Westhaven Yacht Club, Auckland, New Zealand
Trent’s new boat
50’ Bayliner, called Romeo IV
(The editor is very envious)
January Marian Jones, Colin Gibson, Pat McCook
February Jennie Rennie, Lis McCook
March Jan Probert, Rob Lorden, Michael McCook
Rob’s Ramblings – aka Commodore’s Report
Happy new year to you all and we hope you are getting out and about in the good weather. Several of our members have been out and about in their boats catching up at various places in the Hauraki Gulf with the most boat being five boats at Kawau.
Summer is still here and some of us still have Barrier in our sights. The first attempt was stymied by Cyclone Cody which saw us make alternative plans. We were pleased to be back in our marinas when the Tongan tsunami arrived.
Some of us caught up in Coromandel with Tony and Peggy Kendall, who have a Townson 32 like ours, over a few drinks on Librium. They are in their mid-80s and spend most of their summers sailing. This year with a non-functional motor, they took off and managed to go to the usual places relying solely on sail power to get off their anchor. The picture below is of them leaving Te Kouma. There only challenge would be to get back on their marina at Bucklands Beach, but they have people they can call on to assist if necessary. After meeting it made any problems we had with our boats seem minor.
Our current plan is to be around the Mahurangi / Kawau area over /after anniversary weekend waiting for an opportunity for a favourable sail to Barrier. Three of the anchorages there are off limits due to a noxious seaweed that has found its way there, but Fitzroy is still able to be used as an anchorage.
We look forward to getting out and about the country on some more land based activities during the coming year and hope that we can get on top of Covid and the Covid regulations. As always we are looking for suggestions of what you would like to club to be doing, both on and off the water.
Take care out there on land, sea and air.
Off Water events
Nil over Xmas
But feel free to organise an impromptu event
On Water Events
Feb 4th BBQ /dine in vineyard Rotoroa Island / MOW bay
Feb 18th BBQ Kawau /Alt Oneroa
Club events and happenings
The new club way of getting exercise while on the water
Jan, Wayne and Barb, all giving it ago
Jan exiting the kayak in a ladylike and dignified fashion
Both Jan and I were in hysterics, have since found out that is easier to use the boarding ladder
The crews from Manutaki, D’accord, Librium, Dazzle Annie and Arabica having a afternoon drinks followed by a bite to eat at Kawau boating club.
An impromptu get-together of club members having a few drinks and dinner at the Northcote tavern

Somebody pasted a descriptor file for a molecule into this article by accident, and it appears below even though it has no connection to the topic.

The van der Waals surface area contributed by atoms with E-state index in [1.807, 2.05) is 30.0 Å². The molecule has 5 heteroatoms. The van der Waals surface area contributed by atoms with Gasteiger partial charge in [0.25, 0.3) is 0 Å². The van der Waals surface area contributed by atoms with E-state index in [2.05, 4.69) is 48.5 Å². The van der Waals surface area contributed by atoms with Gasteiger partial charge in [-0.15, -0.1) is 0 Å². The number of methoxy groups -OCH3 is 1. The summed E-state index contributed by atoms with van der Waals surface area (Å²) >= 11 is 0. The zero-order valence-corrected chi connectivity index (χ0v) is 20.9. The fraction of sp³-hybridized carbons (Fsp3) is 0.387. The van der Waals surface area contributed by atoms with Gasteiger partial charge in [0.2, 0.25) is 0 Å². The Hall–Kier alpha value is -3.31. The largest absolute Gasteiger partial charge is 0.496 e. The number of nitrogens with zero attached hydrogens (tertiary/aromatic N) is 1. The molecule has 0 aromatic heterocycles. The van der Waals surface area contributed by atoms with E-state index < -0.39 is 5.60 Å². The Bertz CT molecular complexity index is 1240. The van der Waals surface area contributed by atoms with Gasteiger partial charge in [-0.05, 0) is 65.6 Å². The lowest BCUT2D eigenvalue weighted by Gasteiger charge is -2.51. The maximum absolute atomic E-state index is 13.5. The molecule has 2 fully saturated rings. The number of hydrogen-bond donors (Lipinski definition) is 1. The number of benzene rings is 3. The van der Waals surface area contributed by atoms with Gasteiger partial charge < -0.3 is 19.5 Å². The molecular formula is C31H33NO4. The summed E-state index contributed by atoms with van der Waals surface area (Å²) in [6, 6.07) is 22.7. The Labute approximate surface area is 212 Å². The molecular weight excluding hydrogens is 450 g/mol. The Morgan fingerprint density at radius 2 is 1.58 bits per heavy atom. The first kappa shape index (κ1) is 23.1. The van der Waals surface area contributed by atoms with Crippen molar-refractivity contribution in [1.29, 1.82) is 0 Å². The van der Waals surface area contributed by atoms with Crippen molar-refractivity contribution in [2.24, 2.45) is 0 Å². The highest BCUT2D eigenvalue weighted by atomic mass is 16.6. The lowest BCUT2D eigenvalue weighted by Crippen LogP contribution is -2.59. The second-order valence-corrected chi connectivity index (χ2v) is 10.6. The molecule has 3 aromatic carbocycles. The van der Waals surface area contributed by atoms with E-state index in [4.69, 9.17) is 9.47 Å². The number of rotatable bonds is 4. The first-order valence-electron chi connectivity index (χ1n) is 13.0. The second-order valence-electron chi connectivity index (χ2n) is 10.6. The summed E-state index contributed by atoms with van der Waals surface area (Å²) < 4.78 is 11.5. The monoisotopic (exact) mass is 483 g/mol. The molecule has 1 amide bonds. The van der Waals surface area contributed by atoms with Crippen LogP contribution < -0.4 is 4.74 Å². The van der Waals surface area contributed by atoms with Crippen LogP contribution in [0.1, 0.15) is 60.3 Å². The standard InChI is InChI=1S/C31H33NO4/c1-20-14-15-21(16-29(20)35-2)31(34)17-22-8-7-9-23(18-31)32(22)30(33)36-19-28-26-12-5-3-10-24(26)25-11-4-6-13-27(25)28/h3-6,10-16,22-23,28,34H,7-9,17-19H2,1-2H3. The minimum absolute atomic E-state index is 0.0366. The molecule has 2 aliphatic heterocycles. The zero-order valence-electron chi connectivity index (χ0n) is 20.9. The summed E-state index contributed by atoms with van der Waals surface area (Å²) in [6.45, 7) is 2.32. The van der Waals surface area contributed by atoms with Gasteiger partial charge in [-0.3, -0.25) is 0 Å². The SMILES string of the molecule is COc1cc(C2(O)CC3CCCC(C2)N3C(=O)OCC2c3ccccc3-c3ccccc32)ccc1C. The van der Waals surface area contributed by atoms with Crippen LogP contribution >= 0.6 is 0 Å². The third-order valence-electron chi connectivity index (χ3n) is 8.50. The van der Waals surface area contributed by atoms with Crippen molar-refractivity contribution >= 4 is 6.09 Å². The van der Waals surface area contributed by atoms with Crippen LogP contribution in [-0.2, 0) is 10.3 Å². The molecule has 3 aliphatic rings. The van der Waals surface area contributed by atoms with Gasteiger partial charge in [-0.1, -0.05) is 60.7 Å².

(Well done Eric for organizing it)
This months bad joke
On their honeymoon, the new husband told his bride,
"I have a confession to make that I should have made before, but I was concerned that it might affect our relationship.”
"What is it?" his new bride asked lovingly. "I'm a golf fanatic," he said. "I think about golf constantly. I'll be out on the golf course every weekend, every holiday, and every chance I get. If it comes to a choice between your wishes and golf, golf will always win."
His new bride pondered this for a moment and said,
"I thank you for your honesty. Now in the same spirit of honesty, I should tell you that I've concealed something about my own past that you should know about. The truth is, I'm a hooker."
"No problem," said her husband, "just widen your stance a little, and overlap your grip, and that should clear it right up."
Chewing the Fat
"God made the vittles but the devil made the cook," was a popular saying used by seafaring men in the 19th century when salted beef was the staple diet aboard ship.
This tough cured beef, suitable only for long voyages when nothing else was cheap or would keep as well (remember, there was no refrigeration), required prolonged chewing to make it edible. Men often chewed one chunk for hours, just as it were chewing gum and referred to this practice as "chewing the fat."
The raven, or crow, was an essential part of the Vikings' navigation equipment. These land-lubbing birds were carried on aboard to help the ship's navigator determine where the closest land lay when weather prevented sighting the shore.
In cases of poor visibility, a crow was released and the navigator plotted a course corresponding to the bird's flight path because the crow invariably headed towards land.
The Norsemen carried the birds in a cage secured to the top of the mast. Later on, as ships grew and the lookout stood his watch in a tub located high on the main mast, the name "crow's nest" was given to this tub. While today's Navy still uses lookouts in addition to radars, etc., the crow's nest is a thing of the past.
Second bad joke of the month
A New Zealand Army C.O. was about to start the morning briefing to all
the staff. While waiting for the coffee machine to finish its
brewing, the C.O. decided to pose a question to all assembled. He
explained that his wife had been a bit frisky the night before, and
therefore he failed to get his usual amount of sound sleep.
He posed the question; "How much of the act of sex is "work," and how
much is "pure pleasure"?
A Captain chimed in with a 75-25% in favour of 'work'.
A Lieutenant said it was probably about 50-50%.
A Warrant-Officer responded with a 25-75% in favour of 'pleasure',
depending upon his state of inebriation at the time.
There being no consensus, the C.O. turned to the Newfie Private who
was in charge of making the coffee. What was HIS opinion?
Without any hesitation, the young Newfie responded, "Sir, it has to be
100% pleasure, Sir."
The C.O. a little surprised and as you might guess, said "And why is
"Well, Sir, if there was any work involved, the officers would have me
doing it for them, Sir"
The room fell silent......God Bless Newfies